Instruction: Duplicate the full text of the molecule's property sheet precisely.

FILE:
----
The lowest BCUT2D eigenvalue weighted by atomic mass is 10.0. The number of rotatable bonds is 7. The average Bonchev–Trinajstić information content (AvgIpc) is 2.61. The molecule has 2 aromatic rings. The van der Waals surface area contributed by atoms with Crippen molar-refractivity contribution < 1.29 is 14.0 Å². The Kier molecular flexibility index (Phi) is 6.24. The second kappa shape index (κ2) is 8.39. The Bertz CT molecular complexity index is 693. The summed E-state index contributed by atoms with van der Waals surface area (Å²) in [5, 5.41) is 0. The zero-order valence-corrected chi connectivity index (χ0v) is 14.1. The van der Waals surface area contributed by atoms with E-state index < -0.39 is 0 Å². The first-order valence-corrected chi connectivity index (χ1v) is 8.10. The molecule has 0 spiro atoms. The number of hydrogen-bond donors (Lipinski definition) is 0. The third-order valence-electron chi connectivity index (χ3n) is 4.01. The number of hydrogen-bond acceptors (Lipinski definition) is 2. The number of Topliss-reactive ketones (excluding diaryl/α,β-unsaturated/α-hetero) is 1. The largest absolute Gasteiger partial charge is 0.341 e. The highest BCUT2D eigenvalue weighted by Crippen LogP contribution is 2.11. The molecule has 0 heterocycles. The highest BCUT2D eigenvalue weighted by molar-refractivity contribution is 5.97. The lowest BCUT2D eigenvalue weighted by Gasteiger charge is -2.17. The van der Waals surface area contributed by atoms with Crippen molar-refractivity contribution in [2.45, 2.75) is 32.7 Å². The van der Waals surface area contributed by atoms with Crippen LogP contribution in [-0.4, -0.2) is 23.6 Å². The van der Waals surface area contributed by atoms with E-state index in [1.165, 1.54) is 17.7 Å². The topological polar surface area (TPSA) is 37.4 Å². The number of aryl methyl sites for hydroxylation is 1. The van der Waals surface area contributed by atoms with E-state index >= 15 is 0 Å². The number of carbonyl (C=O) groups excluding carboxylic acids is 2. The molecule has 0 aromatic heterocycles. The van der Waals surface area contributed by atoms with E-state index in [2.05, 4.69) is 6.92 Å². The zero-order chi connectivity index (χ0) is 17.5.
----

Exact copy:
The lowest BCUT2D eigenvalue weighted by atomic mass is 10.0. The number of rotatable bonds is 7. The average Bonchev–Trinajstić information content (AvgIpc) is 2.61. The molecule has 2 aromatic rings. The van der Waals surface area contributed by atoms with Crippen molar-refractivity contribution < 1.29 is 14.0 Å². The Kier molecular flexibility index (Phi) is 6.24. The second kappa shape index (κ2) is 8.39. The Bertz CT molecular complexity index is 693. The summed E-state index contributed by atoms with van der Waals surface area (Å²) in [5, 5.41) is 0. The zero-order valence-corrected chi connectivity index (χ0v) is 14.1. The van der Waals surface area contributed by atoms with E-state index < -0.39 is 0 Å². The first-order valence-corrected chi connectivity index (χ1v) is 8.10. The molecule has 0 spiro atoms. The number of hydrogen-bond donors (Lipinski definition) is 0. The third-order valence-electron chi connectivity index (χ3n) is 4.01. The number of hydrogen-bond acceptors (Lipinski definition) is 2. The number of Topliss-reactive ketones (excluding diaryl/α,β-unsaturated/α-hetero) is 1. The largest absolute Gasteiger partial charge is 0.341 e. The highest BCUT2D eigenvalue weighted by Crippen LogP contribution is 2.11. The molecule has 0 heterocycles. The highest BCUT2D eigenvalue weighted by molar-refractivity contribution is 5.97. The lowest BCUT2D eigenvalue weighted by Gasteiger charge is -2.17. The van der Waals surface area contributed by atoms with Crippen molar-refractivity contribution in [2.45, 2.75) is 32.7 Å². The van der Waals surface area contributed by atoms with Crippen LogP contribution in [-0.4, -0.2) is 23.6 Å². The van der Waals surface area contributed by atoms with E-state index in [1.165, 1.54) is 17.7 Å². The topological polar surface area (TPSA) is 37.4 Å². The number of aryl methyl sites for hydroxylation is 1. The van der Waals surface area contributed by atoms with E-state index >= 15 is 0 Å². The number of carbonyl (C=O) groups excluding carboxylic acids is 2. The molecule has 0 aromatic heterocycles. The van der Waals surface area contributed by atoms with E-state index in [2.05, 4.69) is 6.92 Å². The zero-order chi connectivity index (χ0) is 17.5.